The Department of Engineering Science is leading Oxford University’s involvement in two of four UK smart energy systems demonstrator projects announced last week by Energy and Clean Growth Minister Claire Perry.
She said, 'We are at the start of a green revolution as we move to more digital, data-driven smart systems that will bring us cleaner and cheaper energy. These projects, backed by government funding, are set to spark a transformation and change the way we interact with energy for the better as part of our modern Industrial Strategy.'
- Energy Superhub Oxford (ESO), led by Pivot Power LLP; and
- Local Energy Oxfordshire (LEO), led by Scottish and Southern Electricity Networks.
These demonstrators will show how businesses can develop local energy approaches at scale that will create better outcomes for consumers and promote economic growth for the UK. By the early 2020s, they aim to prove that smarter local energy systems can deliver cleaner and cheaper energy services.
The £41m world-first Energy Superhub will be built in Oxford, making it a model for cities around the world to cut carbon and improve air quality. The project will use innovative new battery technology and aims to decarbonise both heat and transport, supporting Oxford City Council in its journey to zero carbon. The University’s Department of Engineering Science and Environmental Change Institute will participate in the project and produce recommendations that will support the rollout of similar initiatives elsewhere in the UK, and around the world. Other consortium partners are Oxford City Council, Pivot Power, Habitat Energy, Kensa Contracting and redT energy.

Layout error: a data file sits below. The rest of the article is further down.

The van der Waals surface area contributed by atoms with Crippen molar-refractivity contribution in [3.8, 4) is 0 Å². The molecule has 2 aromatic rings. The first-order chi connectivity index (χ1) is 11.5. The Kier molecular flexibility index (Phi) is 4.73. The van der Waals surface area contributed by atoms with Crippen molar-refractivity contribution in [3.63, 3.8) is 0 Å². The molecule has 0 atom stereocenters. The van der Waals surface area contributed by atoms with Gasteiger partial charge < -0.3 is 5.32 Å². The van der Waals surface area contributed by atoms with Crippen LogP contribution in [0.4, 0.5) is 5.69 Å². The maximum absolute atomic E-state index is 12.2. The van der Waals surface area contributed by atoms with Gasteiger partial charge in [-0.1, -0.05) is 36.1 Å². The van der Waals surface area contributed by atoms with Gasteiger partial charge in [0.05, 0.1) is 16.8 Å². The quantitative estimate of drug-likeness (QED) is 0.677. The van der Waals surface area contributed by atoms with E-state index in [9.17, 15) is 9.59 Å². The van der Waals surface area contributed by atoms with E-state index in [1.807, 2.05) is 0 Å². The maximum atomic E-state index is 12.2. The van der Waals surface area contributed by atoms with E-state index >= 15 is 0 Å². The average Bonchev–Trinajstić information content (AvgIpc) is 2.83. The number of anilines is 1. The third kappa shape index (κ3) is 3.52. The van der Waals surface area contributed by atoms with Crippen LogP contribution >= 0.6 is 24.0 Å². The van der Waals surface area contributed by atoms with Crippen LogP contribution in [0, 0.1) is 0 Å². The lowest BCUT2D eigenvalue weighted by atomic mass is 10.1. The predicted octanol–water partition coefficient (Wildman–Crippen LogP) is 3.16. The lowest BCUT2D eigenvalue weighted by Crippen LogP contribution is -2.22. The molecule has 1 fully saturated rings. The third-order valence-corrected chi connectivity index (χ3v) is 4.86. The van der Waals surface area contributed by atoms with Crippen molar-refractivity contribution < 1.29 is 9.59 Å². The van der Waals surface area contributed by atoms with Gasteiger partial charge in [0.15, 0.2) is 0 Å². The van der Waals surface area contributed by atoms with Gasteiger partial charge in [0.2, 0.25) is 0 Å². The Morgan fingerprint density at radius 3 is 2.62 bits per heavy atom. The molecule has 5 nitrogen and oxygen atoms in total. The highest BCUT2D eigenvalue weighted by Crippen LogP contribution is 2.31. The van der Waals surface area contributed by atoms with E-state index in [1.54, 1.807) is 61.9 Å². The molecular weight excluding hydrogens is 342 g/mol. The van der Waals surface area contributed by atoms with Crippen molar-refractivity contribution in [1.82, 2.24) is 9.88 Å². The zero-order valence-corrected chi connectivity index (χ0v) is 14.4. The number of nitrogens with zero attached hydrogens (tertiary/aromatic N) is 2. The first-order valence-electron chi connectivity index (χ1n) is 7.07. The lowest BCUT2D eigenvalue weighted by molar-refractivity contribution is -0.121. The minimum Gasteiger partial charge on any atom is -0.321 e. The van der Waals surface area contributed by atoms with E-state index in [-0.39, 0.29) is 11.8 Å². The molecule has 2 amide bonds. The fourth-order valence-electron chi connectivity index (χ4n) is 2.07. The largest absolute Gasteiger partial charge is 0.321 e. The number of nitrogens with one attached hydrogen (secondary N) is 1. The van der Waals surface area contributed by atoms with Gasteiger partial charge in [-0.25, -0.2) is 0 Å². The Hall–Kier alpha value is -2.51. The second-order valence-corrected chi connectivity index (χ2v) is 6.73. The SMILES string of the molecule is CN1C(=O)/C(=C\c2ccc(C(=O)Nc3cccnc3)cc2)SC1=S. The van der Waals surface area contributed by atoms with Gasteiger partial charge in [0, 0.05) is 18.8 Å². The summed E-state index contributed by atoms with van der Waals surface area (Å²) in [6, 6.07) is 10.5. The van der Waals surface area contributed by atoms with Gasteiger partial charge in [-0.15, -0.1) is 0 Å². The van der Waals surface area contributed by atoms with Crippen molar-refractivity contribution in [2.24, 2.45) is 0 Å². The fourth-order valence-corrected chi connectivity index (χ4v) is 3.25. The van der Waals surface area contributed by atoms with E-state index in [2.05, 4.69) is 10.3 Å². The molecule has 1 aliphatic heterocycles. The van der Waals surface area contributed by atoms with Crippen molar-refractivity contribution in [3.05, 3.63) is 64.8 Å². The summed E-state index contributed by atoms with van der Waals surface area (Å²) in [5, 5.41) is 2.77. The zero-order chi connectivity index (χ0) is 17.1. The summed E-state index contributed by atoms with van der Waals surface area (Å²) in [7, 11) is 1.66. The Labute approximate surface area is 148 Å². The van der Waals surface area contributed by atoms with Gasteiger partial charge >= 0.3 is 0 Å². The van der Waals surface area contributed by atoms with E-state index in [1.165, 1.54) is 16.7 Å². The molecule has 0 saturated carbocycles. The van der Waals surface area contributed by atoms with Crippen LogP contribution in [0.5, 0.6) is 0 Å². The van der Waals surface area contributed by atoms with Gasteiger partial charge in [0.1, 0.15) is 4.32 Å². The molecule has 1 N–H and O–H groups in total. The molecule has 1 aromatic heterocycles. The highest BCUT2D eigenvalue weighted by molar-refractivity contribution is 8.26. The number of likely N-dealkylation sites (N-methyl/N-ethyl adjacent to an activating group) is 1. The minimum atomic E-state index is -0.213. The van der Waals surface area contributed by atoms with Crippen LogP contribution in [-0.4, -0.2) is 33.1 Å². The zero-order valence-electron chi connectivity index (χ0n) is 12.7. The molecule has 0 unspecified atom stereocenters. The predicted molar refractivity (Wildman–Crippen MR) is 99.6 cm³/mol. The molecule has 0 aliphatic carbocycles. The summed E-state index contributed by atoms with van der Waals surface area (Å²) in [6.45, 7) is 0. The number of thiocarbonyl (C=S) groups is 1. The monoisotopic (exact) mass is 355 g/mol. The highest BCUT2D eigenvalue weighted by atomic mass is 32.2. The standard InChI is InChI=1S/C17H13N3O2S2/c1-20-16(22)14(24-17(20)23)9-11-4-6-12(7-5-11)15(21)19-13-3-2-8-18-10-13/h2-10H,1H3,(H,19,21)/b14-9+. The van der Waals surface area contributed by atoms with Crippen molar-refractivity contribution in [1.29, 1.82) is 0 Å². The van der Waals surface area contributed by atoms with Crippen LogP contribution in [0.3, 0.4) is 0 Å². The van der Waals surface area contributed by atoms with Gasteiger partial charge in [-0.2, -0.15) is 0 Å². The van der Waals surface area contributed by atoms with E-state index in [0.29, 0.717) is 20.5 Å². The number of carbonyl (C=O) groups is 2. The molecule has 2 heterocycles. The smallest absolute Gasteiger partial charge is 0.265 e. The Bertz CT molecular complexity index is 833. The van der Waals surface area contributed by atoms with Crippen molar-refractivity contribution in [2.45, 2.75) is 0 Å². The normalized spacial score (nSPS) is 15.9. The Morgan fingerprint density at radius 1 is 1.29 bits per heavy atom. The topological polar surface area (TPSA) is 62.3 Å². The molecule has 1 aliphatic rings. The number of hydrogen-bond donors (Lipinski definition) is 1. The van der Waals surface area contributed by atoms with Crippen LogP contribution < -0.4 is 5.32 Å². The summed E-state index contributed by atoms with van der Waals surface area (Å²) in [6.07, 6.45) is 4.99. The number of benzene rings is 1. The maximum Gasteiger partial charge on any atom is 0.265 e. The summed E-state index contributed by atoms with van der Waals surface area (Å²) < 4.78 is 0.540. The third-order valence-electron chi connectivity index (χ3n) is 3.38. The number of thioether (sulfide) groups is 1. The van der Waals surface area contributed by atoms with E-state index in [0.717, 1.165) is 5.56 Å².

Professor David Howey, the University lead for the project, says, 'We are delighted we are able to use our battery technology expertise to be involved in such a forward-thinking project right on our doorstep, which really could make a step change impact on transport and energy systems, both locally and further afield.
The £40m Project Local Energy Oxfordshire, led by Scottish and Southern Electricity Networks (SSEN), is one of the most wide-ranging and comprehensive smart grid trials ever conducted in the UK. It will explore how the growth in local renewables, electric vehicles (EVs), battery storage, and demand side response can be supported by a local, flexible, and responsive electricity grid unlocking new opportunities for consumers and market providers. Department of Engineering Science researchers will work closely with Oxford Brookes University and Oxfordshire County Council, focussing on stakeholder engagement, system evaluation and future system planning. The work will investigate and establish the required processes to collect, store and process information regarding multi-vector energy services and user involvement which is required to successfully operate a smart flexible local energy system.
Professor Malcolm McCulloch, the University lead for the project, says, 'We are excited that this revolutionary project is happening in the UK. It will lead the world in developing new value streams from local energy assets using local markets. This project will transform new thinking in the future of energy systems to a reality and will crystallise large scale investment. This will enable a significant deployment of clean energy resources in Oxfordshire and enable end users to have a lower cost, secure energy supply.'
The funding is awarded competitively by UK Research and Innovation, the new organisation that brings together the UK Research Councils, Innovate UK and Research England into a single organisation. For more detail on each of the projects see the UKRI and Oxford City Council.